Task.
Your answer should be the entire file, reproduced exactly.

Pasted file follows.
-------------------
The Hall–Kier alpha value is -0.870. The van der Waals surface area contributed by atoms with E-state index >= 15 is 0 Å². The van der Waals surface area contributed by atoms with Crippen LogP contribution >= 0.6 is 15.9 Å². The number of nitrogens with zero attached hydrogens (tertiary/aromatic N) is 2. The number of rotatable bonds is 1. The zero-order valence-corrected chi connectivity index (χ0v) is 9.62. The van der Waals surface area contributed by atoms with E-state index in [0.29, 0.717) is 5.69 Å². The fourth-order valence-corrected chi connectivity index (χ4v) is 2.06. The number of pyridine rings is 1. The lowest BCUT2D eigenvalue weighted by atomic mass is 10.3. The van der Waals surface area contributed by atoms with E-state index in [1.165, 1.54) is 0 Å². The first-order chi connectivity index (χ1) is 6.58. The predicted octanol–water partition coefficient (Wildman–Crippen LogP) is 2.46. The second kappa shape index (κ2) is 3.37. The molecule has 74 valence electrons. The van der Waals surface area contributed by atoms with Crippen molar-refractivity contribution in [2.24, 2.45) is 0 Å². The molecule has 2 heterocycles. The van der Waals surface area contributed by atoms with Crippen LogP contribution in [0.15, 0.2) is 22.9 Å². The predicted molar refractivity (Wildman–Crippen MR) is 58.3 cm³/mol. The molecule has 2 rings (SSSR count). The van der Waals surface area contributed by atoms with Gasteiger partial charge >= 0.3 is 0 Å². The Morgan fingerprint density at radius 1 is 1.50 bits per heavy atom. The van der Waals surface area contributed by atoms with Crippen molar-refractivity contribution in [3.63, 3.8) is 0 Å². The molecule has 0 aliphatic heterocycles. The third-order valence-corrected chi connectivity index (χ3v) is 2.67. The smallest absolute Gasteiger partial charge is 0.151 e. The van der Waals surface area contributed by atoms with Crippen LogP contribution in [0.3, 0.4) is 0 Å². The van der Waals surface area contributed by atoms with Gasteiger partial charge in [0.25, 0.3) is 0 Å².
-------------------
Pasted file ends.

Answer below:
The Hall–Kier alpha value is -0.870. The van der Waals surface area contributed by atoms with E-state index >= 15 is 0 Å². The van der Waals surface area contributed by atoms with Crippen LogP contribution >= 0.6 is 15.9 Å². The number of nitrogens with zero attached hydrogens (tertiary/aromatic N) is 2. The number of rotatable bonds is 1. The zero-order valence-corrected chi connectivity index (χ0v) is 9.62. The van der Waals surface area contributed by atoms with E-state index in [0.29, 0.717) is 5.69 Å². The fourth-order valence-corrected chi connectivity index (χ4v) is 2.06. The number of pyridine rings is 1. The lowest BCUT2D eigenvalue weighted by atomic mass is 10.3. The van der Waals surface area contributed by atoms with E-state index in [1.165, 1.54) is 0 Å². The first-order chi connectivity index (χ1) is 6.58. The predicted octanol–water partition coefficient (Wildman–Crippen LogP) is 2.46. The second kappa shape index (κ2) is 3.37. The molecule has 74 valence electrons. The van der Waals surface area contributed by atoms with Crippen molar-refractivity contribution in [2.24, 2.45) is 0 Å². The molecule has 2 heterocycles. The van der Waals surface area contributed by atoms with Crippen LogP contribution in [0.15, 0.2) is 22.9 Å². The predicted molar refractivity (Wildman–Crippen MR) is 58.3 cm³/mol. The molecule has 2 rings (SSSR count). The van der Waals surface area contributed by atoms with Gasteiger partial charge >= 0.3 is 0 Å². The Morgan fingerprint density at radius 1 is 1.50 bits per heavy atom. The van der Waals surface area contributed by atoms with Crippen molar-refractivity contribution in [3.63, 3.8) is 0 Å². The molecule has 0 aliphatic heterocycles. The third-order valence-corrected chi connectivity index (χ3v) is 2.67. The smallest absolute Gasteiger partial charge is 0.151 e. The van der Waals surface area contributed by atoms with Crippen LogP contribution in [0.3, 0.4) is 0 Å². The van der Waals surface area contributed by atoms with Gasteiger partial charge in [0.25, 0.3) is 0 Å².